When you and your clients need to communicate, there are traditional channels, such as email or even the telephone, but live text, voice, and video conferencing has been restricted to proprietary protocols, software, and services. If you are running a variant of Linux or BSD on your dedicated server, you probably rely heavily on free and open source software. It would be a shame to have to bring in proprietary software for communication.
Enter XMPP (Extensible Messaging and Presence Protocol), an open protocol for real-time communication. With it you can create a secure, customized, and flexible communication network for internal or external use. XMPP was developed in the Jabber open source community. It is based on (Extensible Markup Language) XML, making it easy to learn and develop applications for it. Because XMPP is an open standard, like HTTP, anyone can use it, develop software based upon it, and share it with others.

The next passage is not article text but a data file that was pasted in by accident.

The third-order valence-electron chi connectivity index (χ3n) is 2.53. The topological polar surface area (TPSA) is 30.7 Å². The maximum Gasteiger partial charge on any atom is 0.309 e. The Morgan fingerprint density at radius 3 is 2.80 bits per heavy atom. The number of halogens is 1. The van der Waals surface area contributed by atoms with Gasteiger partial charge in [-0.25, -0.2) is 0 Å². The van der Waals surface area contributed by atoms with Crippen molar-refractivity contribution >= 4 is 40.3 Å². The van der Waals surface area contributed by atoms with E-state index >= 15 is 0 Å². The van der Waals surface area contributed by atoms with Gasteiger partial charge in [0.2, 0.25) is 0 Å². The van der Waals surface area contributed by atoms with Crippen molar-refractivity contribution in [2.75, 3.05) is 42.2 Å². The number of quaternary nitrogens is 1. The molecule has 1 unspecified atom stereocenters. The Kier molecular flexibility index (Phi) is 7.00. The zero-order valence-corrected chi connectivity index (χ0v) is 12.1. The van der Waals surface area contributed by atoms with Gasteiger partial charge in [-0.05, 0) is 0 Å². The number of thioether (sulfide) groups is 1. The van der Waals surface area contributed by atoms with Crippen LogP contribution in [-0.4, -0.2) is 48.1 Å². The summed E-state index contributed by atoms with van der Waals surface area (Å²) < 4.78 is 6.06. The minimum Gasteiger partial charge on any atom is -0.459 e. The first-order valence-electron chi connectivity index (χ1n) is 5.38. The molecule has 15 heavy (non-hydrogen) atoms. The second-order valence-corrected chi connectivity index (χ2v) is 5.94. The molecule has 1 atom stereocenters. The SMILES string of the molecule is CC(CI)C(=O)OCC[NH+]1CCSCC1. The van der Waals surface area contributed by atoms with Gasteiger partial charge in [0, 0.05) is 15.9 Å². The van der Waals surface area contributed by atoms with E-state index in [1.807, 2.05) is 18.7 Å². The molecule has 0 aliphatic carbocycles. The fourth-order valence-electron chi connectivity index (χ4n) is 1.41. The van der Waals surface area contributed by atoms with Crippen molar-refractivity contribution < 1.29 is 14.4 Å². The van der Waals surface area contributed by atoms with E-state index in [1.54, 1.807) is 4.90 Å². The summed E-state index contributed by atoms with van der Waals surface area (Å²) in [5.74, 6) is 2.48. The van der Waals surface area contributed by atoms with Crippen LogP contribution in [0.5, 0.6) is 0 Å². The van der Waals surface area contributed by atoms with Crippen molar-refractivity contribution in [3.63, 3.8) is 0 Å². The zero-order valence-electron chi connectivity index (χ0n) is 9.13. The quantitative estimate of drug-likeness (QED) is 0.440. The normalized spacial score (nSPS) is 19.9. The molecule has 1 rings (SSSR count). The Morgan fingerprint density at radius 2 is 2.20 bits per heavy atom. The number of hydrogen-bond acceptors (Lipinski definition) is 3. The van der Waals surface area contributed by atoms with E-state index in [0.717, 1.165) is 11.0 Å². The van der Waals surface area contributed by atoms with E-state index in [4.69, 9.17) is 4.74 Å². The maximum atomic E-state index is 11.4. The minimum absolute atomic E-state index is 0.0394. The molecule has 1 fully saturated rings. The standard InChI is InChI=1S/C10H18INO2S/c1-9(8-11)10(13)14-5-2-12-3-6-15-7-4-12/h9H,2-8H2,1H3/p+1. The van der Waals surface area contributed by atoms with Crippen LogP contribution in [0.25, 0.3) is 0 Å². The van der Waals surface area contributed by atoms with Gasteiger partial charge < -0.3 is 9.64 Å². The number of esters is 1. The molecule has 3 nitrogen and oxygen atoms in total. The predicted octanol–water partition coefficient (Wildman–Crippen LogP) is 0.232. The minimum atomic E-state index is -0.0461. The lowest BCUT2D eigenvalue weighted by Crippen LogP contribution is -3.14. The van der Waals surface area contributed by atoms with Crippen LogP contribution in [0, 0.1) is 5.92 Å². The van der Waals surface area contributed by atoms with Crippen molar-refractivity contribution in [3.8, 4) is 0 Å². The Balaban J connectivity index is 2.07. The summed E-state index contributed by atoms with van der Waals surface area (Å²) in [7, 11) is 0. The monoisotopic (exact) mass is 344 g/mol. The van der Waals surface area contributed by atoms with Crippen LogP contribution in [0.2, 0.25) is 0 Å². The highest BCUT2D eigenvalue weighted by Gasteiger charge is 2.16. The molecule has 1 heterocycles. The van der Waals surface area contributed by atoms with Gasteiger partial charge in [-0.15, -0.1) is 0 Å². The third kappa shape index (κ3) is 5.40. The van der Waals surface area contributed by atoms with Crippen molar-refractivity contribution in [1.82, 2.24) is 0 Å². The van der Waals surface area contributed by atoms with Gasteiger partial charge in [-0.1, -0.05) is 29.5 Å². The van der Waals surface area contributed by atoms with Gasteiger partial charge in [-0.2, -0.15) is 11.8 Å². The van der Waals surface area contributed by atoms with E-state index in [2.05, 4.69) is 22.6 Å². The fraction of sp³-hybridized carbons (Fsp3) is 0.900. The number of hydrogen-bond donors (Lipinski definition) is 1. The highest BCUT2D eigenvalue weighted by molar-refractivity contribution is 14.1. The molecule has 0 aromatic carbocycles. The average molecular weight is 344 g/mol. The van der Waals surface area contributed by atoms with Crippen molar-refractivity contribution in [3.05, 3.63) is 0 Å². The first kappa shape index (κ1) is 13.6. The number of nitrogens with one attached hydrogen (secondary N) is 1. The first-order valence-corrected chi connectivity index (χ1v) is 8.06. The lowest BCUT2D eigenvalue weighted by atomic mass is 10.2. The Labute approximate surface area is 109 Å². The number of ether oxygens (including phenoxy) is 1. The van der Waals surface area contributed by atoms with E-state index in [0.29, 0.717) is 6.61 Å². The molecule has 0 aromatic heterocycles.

XMPP is used in many commercial networks, including Google Talk and Facebook’s chat service. It supports encrypted transfer, voice over IP (VoIP), group messaging, and many other useful features. There are many pre-configured chat systems based on XMPP that you can use on your server to create your own internal business network or offer chat services to your customers.
You can find a list of server software options and supported clients (such as Pidgin, Adium, Google Talk, and many others) on the XMPP Standards Foundation website. For a comprehensive list of XMPP features and development potential, visit oreilly.com.
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